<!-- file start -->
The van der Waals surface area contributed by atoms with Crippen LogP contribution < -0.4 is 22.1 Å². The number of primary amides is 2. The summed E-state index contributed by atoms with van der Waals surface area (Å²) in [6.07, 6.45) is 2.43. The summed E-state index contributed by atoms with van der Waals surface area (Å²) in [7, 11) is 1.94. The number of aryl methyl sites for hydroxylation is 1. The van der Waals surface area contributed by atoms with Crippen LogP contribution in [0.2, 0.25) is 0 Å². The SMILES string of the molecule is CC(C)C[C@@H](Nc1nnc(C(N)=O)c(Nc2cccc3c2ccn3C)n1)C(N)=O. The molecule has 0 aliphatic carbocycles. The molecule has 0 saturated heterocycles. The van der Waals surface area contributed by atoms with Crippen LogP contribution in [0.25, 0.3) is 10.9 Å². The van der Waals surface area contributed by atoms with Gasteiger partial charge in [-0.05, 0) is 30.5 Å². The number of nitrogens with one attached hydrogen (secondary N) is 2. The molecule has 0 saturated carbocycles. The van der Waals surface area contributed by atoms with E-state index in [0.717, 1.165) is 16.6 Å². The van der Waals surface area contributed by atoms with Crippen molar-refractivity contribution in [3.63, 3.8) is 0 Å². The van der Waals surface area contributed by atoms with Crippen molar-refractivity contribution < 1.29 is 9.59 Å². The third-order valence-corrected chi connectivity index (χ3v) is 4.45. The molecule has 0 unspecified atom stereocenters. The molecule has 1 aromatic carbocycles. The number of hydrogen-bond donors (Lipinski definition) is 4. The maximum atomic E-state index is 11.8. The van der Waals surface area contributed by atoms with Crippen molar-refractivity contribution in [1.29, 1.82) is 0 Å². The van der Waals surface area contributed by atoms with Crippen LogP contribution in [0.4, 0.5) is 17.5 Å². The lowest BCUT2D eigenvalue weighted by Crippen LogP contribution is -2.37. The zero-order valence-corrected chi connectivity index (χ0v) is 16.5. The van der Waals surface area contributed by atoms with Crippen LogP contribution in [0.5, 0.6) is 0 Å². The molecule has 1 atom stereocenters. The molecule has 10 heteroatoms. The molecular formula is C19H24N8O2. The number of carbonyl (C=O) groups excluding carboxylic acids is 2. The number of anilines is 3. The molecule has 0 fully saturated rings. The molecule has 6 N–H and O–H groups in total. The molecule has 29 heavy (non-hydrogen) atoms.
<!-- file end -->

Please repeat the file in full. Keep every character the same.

The van der Waals surface area contributed by atoms with Crippen LogP contribution < -0.4 is 22.1 Å². The number of primary amides is 2. The summed E-state index contributed by atoms with van der Waals surface area (Å²) in [6.07, 6.45) is 2.43. The summed E-state index contributed by atoms with van der Waals surface area (Å²) in [7, 11) is 1.94. The number of aryl methyl sites for hydroxylation is 1. The van der Waals surface area contributed by atoms with Crippen LogP contribution in [0.2, 0.25) is 0 Å². The SMILES string of the molecule is CC(C)C[C@@H](Nc1nnc(C(N)=O)c(Nc2cccc3c2ccn3C)n1)C(N)=O. The molecule has 0 aliphatic carbocycles. The molecule has 0 saturated heterocycles. The van der Waals surface area contributed by atoms with Crippen LogP contribution in [0.25, 0.3) is 10.9 Å². The van der Waals surface area contributed by atoms with Gasteiger partial charge in [-0.05, 0) is 30.5 Å². The number of nitrogens with one attached hydrogen (secondary N) is 2. The molecule has 0 saturated carbocycles. The van der Waals surface area contributed by atoms with E-state index in [0.717, 1.165) is 16.6 Å². The van der Waals surface area contributed by atoms with Crippen molar-refractivity contribution in [3.63, 3.8) is 0 Å². The van der Waals surface area contributed by atoms with Crippen molar-refractivity contribution < 1.29 is 9.59 Å². The third-order valence-corrected chi connectivity index (χ3v) is 4.45. The molecule has 0 unspecified atom stereocenters. The molecule has 1 aromatic carbocycles. The number of hydrogen-bond donors (Lipinski definition) is 4. The maximum atomic E-state index is 11.8. The van der Waals surface area contributed by atoms with Crippen molar-refractivity contribution in [1.29, 1.82) is 0 Å². The van der Waals surface area contributed by atoms with Crippen LogP contribution in [0.4, 0.5) is 17.5 Å². The lowest BCUT2D eigenvalue weighted by Crippen LogP contribution is -2.37. The zero-order valence-corrected chi connectivity index (χ0v) is 16.5. The van der Waals surface area contributed by atoms with Crippen LogP contribution in [0.5, 0.6) is 0 Å². The molecule has 1 atom stereocenters. The molecule has 10 heteroatoms. The molecular formula is C19H24N8O2. The number of carbonyl (C=O) groups excluding carboxylic acids is 2. The number of anilines is 3. The molecule has 0 fully saturated rings. The molecule has 6 N–H and O–H groups in total. The molecule has 29 heavy (non-hydrogen) atoms.